Personal Recollections of Los Alamos and The Manhattan Project
August 10, 2022
The global cataclysm that was World War Two was brought to an abrupt conclusion on August 6th 1945 when Paul Tibbets captained the Enola Gay over Hiroshima and the plane dropped the first atomic bomb in human history on the city.
Despite 80,000 dead and the resulting devastation, the Japanese still refused to surrender. A second atomic bomb was subsequently dropped on Nagasaki three days later resulting in 40,000 more deaths. Japanese Emperor Hirohito finally relented and announced Japan’s unconditional surrender in a radio address on August 15, 1945 citing the devastating power of “a new and most cruel bomb.”
The bombs forestalled an assault on the Japanese mainland called “Operation Downfall”. Projections indicated it would result in up to one million deaths. It also ushered in the atomic age and ultimately the Cold War, and irrevocably changed the world.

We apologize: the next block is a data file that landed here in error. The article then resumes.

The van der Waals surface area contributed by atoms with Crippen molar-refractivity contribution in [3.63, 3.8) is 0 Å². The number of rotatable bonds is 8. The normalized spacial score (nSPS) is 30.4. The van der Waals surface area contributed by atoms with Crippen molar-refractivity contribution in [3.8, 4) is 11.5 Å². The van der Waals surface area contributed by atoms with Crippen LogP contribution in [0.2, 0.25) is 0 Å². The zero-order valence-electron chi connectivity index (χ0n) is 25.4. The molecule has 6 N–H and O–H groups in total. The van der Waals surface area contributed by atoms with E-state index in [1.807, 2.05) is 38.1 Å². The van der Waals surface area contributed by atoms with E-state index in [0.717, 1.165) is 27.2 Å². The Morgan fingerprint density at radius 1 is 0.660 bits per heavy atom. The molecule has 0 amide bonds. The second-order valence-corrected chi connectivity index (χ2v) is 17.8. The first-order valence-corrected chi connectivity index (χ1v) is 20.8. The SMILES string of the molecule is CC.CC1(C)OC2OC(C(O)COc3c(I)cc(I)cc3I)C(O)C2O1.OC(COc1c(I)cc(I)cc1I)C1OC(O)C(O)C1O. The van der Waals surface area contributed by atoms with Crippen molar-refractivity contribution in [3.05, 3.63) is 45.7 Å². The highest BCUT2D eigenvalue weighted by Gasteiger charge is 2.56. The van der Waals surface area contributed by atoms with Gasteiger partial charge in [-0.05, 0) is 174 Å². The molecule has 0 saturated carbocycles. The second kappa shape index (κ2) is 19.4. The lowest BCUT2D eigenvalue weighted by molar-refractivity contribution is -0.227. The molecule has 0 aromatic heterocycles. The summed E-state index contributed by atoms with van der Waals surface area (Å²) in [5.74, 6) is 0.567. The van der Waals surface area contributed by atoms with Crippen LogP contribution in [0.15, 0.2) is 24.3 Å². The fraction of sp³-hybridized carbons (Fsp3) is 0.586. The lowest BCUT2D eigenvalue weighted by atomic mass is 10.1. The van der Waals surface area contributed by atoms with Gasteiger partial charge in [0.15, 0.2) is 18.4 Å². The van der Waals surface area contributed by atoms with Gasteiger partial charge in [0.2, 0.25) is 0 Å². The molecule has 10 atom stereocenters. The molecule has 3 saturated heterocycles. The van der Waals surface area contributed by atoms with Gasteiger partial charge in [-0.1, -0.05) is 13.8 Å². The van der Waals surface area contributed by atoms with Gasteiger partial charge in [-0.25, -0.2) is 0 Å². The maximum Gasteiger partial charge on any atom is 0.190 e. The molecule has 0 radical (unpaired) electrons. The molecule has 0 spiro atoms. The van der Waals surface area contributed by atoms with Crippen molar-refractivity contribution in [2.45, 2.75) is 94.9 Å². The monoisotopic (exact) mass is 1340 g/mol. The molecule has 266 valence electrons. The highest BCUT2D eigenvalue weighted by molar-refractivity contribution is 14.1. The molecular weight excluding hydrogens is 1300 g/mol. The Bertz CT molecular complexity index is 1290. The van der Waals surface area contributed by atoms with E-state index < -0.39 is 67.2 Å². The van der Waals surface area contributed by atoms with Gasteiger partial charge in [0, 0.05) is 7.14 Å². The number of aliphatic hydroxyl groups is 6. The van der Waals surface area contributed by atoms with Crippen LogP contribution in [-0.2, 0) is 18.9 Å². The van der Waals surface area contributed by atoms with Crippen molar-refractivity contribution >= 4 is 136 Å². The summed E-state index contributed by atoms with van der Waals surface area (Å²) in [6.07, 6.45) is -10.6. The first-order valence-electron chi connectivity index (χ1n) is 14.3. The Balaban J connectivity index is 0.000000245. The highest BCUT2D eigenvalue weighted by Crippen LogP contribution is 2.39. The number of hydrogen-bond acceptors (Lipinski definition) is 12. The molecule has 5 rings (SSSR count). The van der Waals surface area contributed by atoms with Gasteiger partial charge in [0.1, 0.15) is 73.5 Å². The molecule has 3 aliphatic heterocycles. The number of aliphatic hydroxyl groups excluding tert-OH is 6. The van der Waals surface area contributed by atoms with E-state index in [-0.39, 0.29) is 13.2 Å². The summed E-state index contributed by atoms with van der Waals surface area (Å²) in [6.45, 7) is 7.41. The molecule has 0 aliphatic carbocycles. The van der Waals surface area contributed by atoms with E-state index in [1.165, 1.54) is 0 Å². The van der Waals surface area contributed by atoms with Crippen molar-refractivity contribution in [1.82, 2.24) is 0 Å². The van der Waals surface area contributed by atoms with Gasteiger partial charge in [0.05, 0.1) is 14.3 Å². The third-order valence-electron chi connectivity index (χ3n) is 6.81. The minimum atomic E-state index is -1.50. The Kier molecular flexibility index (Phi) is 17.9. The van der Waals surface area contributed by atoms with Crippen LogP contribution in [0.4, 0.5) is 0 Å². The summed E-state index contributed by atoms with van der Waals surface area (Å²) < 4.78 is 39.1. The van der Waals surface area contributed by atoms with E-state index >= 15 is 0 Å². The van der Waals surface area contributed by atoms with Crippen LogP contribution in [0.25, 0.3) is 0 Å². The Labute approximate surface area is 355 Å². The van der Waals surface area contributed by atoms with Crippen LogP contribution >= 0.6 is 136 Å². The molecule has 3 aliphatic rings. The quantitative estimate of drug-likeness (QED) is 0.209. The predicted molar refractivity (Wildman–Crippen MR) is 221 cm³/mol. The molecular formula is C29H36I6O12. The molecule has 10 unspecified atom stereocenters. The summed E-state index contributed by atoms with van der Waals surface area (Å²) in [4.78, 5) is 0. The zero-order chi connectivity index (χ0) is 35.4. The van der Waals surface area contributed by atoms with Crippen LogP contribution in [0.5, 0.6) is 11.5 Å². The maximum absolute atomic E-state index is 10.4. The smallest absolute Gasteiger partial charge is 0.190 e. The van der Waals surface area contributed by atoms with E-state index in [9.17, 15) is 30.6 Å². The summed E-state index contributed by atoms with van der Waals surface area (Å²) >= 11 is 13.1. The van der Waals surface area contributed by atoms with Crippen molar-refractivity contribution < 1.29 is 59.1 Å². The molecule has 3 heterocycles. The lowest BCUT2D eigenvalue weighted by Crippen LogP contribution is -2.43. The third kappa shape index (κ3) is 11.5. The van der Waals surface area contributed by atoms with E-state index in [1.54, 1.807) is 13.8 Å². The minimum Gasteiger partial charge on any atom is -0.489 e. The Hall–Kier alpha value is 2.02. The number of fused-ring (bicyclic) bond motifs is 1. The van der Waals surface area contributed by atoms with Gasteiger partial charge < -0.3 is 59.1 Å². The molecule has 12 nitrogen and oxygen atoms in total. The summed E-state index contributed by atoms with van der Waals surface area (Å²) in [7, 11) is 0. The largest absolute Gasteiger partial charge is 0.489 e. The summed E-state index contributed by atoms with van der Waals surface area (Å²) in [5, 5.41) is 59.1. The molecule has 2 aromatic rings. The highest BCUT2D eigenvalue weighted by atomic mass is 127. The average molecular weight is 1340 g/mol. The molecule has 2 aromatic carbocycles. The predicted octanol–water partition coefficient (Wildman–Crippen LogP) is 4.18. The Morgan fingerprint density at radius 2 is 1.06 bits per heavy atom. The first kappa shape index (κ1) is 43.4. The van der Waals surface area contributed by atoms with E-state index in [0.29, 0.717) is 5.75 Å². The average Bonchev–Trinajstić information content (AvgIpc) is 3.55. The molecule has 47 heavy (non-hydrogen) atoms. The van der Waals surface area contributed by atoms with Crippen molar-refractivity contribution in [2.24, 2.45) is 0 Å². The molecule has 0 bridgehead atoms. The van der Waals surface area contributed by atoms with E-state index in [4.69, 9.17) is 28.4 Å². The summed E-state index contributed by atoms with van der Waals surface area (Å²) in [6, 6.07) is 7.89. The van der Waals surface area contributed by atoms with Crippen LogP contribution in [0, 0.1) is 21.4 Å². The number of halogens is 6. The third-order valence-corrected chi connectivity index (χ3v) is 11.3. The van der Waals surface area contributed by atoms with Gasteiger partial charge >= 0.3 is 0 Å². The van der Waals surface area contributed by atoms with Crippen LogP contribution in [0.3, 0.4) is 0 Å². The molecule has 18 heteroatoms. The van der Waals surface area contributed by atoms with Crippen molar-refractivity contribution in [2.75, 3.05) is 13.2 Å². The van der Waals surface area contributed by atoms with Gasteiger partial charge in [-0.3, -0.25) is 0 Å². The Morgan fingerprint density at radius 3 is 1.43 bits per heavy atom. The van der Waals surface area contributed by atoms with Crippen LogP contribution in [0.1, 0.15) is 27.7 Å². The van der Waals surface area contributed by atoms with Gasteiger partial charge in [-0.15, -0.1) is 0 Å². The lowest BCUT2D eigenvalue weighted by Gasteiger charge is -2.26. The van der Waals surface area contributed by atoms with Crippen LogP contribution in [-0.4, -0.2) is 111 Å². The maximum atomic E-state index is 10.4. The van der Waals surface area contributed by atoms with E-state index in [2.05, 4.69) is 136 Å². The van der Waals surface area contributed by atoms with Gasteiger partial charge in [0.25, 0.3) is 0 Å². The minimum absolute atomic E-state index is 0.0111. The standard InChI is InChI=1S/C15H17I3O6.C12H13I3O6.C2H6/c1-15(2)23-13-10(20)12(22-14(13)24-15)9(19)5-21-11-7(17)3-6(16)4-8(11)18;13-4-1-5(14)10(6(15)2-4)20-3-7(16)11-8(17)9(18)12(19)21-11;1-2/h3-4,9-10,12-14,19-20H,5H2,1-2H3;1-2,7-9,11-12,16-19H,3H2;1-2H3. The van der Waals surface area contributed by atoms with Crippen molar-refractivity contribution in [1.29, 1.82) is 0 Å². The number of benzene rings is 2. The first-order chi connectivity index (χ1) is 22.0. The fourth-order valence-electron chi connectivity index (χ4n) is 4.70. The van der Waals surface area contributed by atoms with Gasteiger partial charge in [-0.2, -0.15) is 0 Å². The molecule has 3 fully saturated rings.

The project that created the bomb that ended the war was the resultof a program called The Manhattan Project. It was promoted in part by a letter from Albert Einstein to President Franklin D. Roosevelt warning of Nazi Germanys progression towards the creation of an atomic bomb.
Led by Americans Dr. Robert J. Oppenheimer and General Leslie Groves, it harnessed the brain power of some of the worlds greatest minds.
And this is where the story of our guest Greg Rasmussen begins.
Greg, who retired from A. C. Spark Plug on the East Side of Flint has a unique view on this story to say the least. His parents Roger and Jane Rasmussen were both participants and workers on the Manhattan Project, and that’s where they met. Without the Mahhattan Project there wouldn’t have been an atomic bomb, or a Greg Rasmussen!
The bombs having been completed, were ultimately dropped on the Japanese cities of Hiroshima and Nagasaki by B29 Super Fortresses “The Enola Gay”, and “Bockscar”. After Nagasaki, Japanese Emperor Hirohito was finally compelled to surrender, thereby ending World War Two.
Greg’s story, and the tale of one of human history’s most impactful stories are inextricably linked. We are absolutely thrilled to help him tell it right here in The or Aquarium of “Fish and The Flint Chronicles.”
We're lucky to have Greg share some of his treasures: